Catalogue


Behavorial and distributional effects of environmental policy /
edited by Carlo Carraro and Gilbert E. Metcalf.
imprint
Chicago : University of Chicago Press, 2001.
description
ix, 360 p. : ill. ; 24 cm.
ISBN
0226094812 (cloth : alk. paper)
format(s)
Book
Holdings
More Details
imprint
Chicago : University of Chicago Press, 2001.
isbn
0226094812 (cloth : alk. paper)
catalogue key
4252645
 
Includes bibliographical references and index.
A Look Inside
Excerpts
Flap Copy
Most people would agree that it makes sense to tax a polluting company in a way that directly reflects the amount of environmental and social damage it has done. Yet in practice, such taxes are fraught with problems and have far-reaching implications. A company facing a new tax may lay off workers, for example, exacerbating an unemployment problem. This volume focuses on such external issues and examines in detail the trade-offs involved in designing policies to deal with environmental problems. Reflecting the broad nature of the subject, the contributors include leading economists in the areas of public finance, industrial organization, and trade theory, as well as environmental economists. Integrating both theoretical and empirical methods, they examine environmental policy design as it relates to location decisions, compliance costs, administrative costs, effects on research and development, and international factor movements. Shedding light on an extraordinarily complex and important topic, this collection will be of interest to all those involved in designing effective environmental policy.
Summaries
Main Description
Most people would agree that it makes sense to tax a company that pollutes in a way that directly reflects the amount of environmental and social damage it has done. Yet in practice, such taxes are fraught with difficulty and have far-reaching implications. A company facing a new tax may lay off workers, for example, exacerbating an unemployment problem. This volume focuses on such external issues and examines in detail the trade-offs involved in designing policies to deal with environmental problems. Reflecting the broad nature of the subject, the contributors include leading economists in the areas of public finance, industrial organization, and trade theory, as well as environmental economists. Integrating both theoretical and empirical methods, they examine environmental policy design as it relates to location decisions, compliance costs, administrative costs, effects on research and development, and international factor movements. Shedding light on an extraordinarily complex and important topic, this collection will be of interest to all those involved in designing effective environmental policy.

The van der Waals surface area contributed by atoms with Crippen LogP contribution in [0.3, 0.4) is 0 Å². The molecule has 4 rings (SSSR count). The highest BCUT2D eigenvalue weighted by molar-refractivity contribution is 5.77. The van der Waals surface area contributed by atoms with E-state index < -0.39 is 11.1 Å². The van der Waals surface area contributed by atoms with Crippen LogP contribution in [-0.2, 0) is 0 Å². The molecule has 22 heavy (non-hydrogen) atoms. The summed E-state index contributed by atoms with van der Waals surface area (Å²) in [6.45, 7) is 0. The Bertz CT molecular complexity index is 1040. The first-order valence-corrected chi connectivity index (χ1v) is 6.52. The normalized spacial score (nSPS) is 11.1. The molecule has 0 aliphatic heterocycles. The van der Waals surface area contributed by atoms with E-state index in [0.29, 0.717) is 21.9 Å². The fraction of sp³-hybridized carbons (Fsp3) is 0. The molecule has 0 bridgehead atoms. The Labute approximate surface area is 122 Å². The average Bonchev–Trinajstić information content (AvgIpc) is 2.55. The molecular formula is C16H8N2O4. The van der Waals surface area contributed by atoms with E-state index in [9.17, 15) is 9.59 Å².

Table of Contents
Acknowledgments
Introduction
A Tax on Output of the Polluting Industry Is Not a Tax on Pollution: The Importance of Hitting the Target Don Fullerton
Comment
Neutralizing the Adverse Industry Impacts of CO2 Abatement Policies: What Does It Cost?
Comment
Green Taxes and Administrative Costs: The Case of Carbon Taxation
Comment
An Industry-Adjusted Index of State Environmental Compliance Costs
Comment
Costs of Air Quality Regulation
Comment
International Factor Movement, Environmental Policy, and Double Dividends
Comment
The Environmental Regime in Developing Countries
Comment
Environmental Information and Company Behavior Domenico Siniscalco
Comment
Environmental Policy and Firm Behavior: Abatement Investment and Location Decisions under Uncertainty and Irreversibility
Comment
The Effects of Environmental Policy on the Performance of Environmental Research Joint Ventures
Comment
Contributors
Author Index
Subject Index
Table of Contents provided by Publisher. All Rights Reserved.

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